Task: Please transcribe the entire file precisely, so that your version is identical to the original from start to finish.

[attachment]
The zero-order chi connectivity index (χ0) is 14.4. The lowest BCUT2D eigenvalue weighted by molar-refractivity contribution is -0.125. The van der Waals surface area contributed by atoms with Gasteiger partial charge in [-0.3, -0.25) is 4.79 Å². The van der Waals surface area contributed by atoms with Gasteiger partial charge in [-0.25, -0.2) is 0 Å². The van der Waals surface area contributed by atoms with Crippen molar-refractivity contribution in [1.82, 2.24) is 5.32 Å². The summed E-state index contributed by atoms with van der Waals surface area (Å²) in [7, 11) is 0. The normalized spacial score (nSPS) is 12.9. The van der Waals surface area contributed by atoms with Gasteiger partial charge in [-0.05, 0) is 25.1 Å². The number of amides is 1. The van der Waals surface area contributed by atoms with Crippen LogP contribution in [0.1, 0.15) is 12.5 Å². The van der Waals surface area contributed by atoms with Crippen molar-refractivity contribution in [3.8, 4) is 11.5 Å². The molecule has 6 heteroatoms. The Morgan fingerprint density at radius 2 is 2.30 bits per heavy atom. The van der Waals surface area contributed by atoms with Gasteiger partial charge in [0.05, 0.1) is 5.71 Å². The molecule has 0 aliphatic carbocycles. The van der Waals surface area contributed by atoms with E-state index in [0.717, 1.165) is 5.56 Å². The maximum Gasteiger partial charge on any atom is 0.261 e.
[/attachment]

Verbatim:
The zero-order chi connectivity index (χ0) is 14.4. The lowest BCUT2D eigenvalue weighted by molar-refractivity contribution is -0.125. The van der Waals surface area contributed by atoms with Gasteiger partial charge in [-0.3, -0.25) is 4.79 Å². The van der Waals surface area contributed by atoms with Gasteiger partial charge in [-0.25, -0.2) is 0 Å². The van der Waals surface area contributed by atoms with Crippen molar-refractivity contribution in [1.82, 2.24) is 5.32 Å². The summed E-state index contributed by atoms with van der Waals surface area (Å²) in [7, 11) is 0. The normalized spacial score (nSPS) is 12.9. The van der Waals surface area contributed by atoms with Gasteiger partial charge in [-0.05, 0) is 25.1 Å². The number of amides is 1. The van der Waals surface area contributed by atoms with Crippen LogP contribution in [0.1, 0.15) is 12.5 Å². The van der Waals surface area contributed by atoms with Crippen molar-refractivity contribution in [3.8, 4) is 11.5 Å². The molecule has 6 heteroatoms. The Morgan fingerprint density at radius 2 is 2.30 bits per heavy atom. The van der Waals surface area contributed by atoms with Gasteiger partial charge in [0.05, 0.1) is 5.71 Å². The molecule has 0 aliphatic carbocycles. The van der Waals surface area contributed by atoms with E-state index in [0.717, 1.165) is 5.56 Å². The maximum Gasteiger partial charge on any atom is 0.261 e.